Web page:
City of Dark Magic by Magnus Flyte

city of dark magic

2 out of 5 stars.

Welp, that was disappointing. It is all dolled up to look like a science fiction/ fantasy and it ends up being a murder mystery/ thriller. I kind of feel cheated.

Our protagonist is a horny (this is a surprisingly large part of her personality) but otherwise bland Beethoven scholar named Sarah Weston. She is hired for the summer to catalogue a group of Beethoven scores and memorabilia that is part of a larger private collection in Prague. Her mentor committed suicide earlier working on the same project. She goes and is quickly convinced her mentor did not commit suicide but was killed. She is now surrounded by fellow academics, all of whom could be a murderer.

This books was a ¬†messy hodgepodge of a large number of different elements. Part of the book is a mystery around the Beethoven artifacts, with Sarah uncovering new elements in the collection that redefine her understanding of the composer. Another part is a science fiction plot with time travelling drugs that may or may not be driving people mad. The third part is a thriller surrounding the “suicide” of the Beethoven Professor. The fourth is a political thriller involving a US senator being a former FBI spy during the Cold War. The fifth (and my favourite), is Sarah’s relationship with a blind child prodigy piano player. Any one of these elements, or at most two, could have made an interesting book, but as it is, none of them were properly explored enough to be interesting. There was way too much going on in this book, and the elements were disparate enough that combining them would have taken a huge amount of finesse and a ton of room. I found this book confusing and pulling in too many direction. The science fiction elements seem thrown in just for kicks, and we could have completely done without the Senator and the KGB plot line.

Our protagonist did not have much memorable about her (besides her first group dinner in Prague involving her being fingered under the table and then sexed up in the washroom with one of her new coworkers). Her only passions are sex and Beethoven, and neither of them are explored enough to make her a real character. The other scholars are thrown at us too quickly to really distinguish them as people. The only way I could try to keep track is that one has a ridiculous accent and one really liked weapons. They are not fleshed out and there are too many in a short amount of time for them to be remembered.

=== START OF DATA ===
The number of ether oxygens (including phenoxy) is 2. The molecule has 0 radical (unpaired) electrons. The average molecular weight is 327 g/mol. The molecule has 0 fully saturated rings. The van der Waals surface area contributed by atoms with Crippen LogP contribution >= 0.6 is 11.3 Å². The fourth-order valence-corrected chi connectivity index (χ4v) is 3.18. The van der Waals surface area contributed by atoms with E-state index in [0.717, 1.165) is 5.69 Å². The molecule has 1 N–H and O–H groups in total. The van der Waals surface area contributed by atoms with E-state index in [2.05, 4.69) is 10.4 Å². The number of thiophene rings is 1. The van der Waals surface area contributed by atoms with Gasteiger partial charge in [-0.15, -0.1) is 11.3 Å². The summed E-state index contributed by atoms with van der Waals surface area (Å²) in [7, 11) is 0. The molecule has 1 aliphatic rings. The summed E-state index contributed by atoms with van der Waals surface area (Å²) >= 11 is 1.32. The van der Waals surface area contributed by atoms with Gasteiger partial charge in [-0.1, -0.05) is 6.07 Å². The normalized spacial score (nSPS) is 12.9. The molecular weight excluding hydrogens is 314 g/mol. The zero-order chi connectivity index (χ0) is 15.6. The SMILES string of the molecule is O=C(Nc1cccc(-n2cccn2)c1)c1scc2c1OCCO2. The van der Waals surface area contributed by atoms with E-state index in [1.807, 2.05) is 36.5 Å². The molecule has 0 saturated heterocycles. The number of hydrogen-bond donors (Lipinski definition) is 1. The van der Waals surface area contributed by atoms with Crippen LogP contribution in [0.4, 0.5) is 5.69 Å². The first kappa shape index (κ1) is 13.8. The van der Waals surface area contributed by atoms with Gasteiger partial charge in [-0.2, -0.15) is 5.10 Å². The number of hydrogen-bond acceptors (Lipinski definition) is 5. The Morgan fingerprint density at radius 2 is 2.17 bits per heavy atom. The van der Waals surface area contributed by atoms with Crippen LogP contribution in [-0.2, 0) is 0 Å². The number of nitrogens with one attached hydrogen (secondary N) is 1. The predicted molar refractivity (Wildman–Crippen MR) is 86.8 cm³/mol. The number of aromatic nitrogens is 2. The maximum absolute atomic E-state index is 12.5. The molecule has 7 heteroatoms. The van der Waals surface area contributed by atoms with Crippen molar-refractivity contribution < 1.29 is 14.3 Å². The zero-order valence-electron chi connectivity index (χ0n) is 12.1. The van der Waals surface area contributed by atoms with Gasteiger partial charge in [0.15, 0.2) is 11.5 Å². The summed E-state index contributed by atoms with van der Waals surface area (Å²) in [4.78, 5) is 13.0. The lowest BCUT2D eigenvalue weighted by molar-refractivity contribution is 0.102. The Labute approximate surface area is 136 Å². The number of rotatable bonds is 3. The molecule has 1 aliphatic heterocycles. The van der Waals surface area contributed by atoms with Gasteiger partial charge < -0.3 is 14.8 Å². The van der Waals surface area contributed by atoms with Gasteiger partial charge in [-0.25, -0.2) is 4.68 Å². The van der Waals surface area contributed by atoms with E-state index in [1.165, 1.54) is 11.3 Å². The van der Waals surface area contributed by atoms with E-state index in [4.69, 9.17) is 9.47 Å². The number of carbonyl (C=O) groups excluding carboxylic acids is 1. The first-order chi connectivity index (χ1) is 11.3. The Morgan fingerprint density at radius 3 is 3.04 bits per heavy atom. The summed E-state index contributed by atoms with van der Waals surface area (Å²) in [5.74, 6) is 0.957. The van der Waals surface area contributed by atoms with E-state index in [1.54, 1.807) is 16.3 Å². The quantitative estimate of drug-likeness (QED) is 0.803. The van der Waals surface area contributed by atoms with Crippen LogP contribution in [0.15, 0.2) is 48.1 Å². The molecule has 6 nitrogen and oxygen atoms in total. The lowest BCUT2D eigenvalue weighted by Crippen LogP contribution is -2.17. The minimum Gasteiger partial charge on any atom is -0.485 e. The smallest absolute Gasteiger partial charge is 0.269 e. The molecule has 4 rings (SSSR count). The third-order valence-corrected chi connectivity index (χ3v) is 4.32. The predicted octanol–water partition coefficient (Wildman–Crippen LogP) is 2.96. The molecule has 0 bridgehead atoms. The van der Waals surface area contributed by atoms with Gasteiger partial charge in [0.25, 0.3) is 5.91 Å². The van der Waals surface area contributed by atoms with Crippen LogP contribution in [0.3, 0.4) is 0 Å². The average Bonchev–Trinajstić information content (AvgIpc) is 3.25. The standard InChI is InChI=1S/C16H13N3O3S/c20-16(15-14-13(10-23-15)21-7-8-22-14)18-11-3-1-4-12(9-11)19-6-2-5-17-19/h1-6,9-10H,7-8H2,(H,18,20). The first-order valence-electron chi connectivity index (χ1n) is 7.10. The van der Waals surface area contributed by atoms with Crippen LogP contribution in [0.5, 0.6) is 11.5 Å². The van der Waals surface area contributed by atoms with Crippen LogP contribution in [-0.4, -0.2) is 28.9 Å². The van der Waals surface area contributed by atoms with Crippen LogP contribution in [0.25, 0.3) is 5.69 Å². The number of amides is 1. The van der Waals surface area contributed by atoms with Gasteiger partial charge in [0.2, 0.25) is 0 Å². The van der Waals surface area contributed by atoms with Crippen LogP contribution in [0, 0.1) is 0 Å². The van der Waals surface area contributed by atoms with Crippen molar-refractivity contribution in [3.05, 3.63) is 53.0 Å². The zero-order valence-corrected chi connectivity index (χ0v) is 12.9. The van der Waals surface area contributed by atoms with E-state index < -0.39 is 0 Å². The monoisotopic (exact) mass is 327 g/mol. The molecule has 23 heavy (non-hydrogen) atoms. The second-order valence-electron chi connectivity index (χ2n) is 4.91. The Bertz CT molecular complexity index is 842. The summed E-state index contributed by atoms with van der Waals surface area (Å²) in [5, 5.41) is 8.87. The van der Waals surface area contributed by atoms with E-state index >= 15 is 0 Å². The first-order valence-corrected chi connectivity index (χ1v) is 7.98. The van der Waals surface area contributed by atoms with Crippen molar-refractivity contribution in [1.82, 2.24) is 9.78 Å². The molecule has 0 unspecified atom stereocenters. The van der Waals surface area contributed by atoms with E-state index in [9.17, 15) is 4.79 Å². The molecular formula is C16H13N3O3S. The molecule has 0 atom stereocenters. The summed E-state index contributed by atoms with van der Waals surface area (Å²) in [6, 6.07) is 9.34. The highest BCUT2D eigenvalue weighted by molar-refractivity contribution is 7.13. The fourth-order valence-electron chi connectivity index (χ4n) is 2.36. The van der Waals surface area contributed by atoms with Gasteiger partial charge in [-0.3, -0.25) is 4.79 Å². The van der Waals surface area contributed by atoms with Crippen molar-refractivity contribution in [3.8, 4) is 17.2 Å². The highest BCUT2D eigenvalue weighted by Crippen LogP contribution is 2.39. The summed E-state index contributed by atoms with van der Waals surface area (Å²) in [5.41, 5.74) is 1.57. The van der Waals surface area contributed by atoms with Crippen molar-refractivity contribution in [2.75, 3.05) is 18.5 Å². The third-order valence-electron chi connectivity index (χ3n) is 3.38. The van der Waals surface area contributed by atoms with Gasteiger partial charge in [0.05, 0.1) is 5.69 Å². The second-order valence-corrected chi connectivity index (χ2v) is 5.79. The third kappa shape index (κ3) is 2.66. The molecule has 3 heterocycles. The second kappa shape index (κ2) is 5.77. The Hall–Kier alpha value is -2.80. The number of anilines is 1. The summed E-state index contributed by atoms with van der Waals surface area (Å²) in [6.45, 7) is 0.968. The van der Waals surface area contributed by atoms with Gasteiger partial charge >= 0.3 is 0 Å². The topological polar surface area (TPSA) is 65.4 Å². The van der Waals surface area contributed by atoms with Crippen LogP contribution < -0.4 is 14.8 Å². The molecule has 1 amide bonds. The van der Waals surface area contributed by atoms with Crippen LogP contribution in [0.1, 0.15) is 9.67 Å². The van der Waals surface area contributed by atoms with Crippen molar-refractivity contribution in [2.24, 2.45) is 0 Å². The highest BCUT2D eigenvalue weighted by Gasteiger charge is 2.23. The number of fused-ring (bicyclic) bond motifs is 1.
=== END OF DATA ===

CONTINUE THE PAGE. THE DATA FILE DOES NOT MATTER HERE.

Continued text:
If you are looking for something that covers a huge range of genres, maybe pick this up. I would not recommend it though.


Virals by Kathy Reichs


3 out of 5 stars

While good, I misread the genre on this one pretty completely. Everything I had read about it led me to believe that this was going to be a science fiction novel about a group of teens who got mutant superpowers. Instead, it turns out to largely be a mystery, with the superpowers being a fairly unimportant part of the plot.

Tory lives in a research compound almost purely inhabited by scientists and their offspring. After finding a wolf pup being illegally experimented on, Tory and her friends save it, but end up being exposed to a tampered form of a virus that starts to change their DNA. They also uncover a mystery that has been lurking around the island for years in the form of a girl who mysteriously went missing years ago.

Despite my misreading, it actually turned out to be an interesting book. The heightened senses of the group help them solve the crime and the narrative voice is clear and punchy. It was a neat idea for a book. On the downside, the integration between the two genres was not as seamless as I might hope. While the science fiction mutations help, they are not important enough to the story that it is inconceivable that everything could have proceeded just as well without them, and due to the time spent worrying about the mutated virus, the mystery portions seem a little rushed and forced. The surprise ending was hard to see coming and satisfying and I enjoyed the prose, but the book seems a little too short or a little too unfinished. It reads like two separate stories got slammed into one another and never completely melded.

The Last Word by Lisa Lutz

the last word

4 out of 5 stars

This is completely and utterly hilarious. Getting me to read mysteries is usually a chore and a half but this series is written with so much good humour that the books are impossible to resist.

The stories centre around a family that runs a private investigation business. Isabel, one of the two daughters, is the main protagonist. It is mainly her voice driving the stories and her narration has me giggling out loud quite a bit. It isn’t the detective work that makes me love these stories, though that is well written and clever, but the interactions between Isabel and her family. They are all dysfunctional but loving. Since they are Private Eyes, they have the ability to get involved with each others’ business more than is normal.

I read this more as a comedy novel than a mystery. What I don’t like about mysteries is blood and gore, so this series is fabulous. It is a funny and light and engaging intro to mysteries for those that are transitioning into the genre. The characters are wacky and weird, but oddly realistic for, at times, seeming like caricatures. These books really illustrate well how frustrating, maddening, and annoying families and relationships can be. Isabel is a fantastic protagonist because she is strong, but still screws up a hell of a lot. She is a person I can imagine meeting. I wish this series didn’t end, but I think the author was right to end on a strong note. It would have been a shame to see such an enjoyable series jump the shark. I will definitely be rereading all of these anytime I need a guaranteed laugh.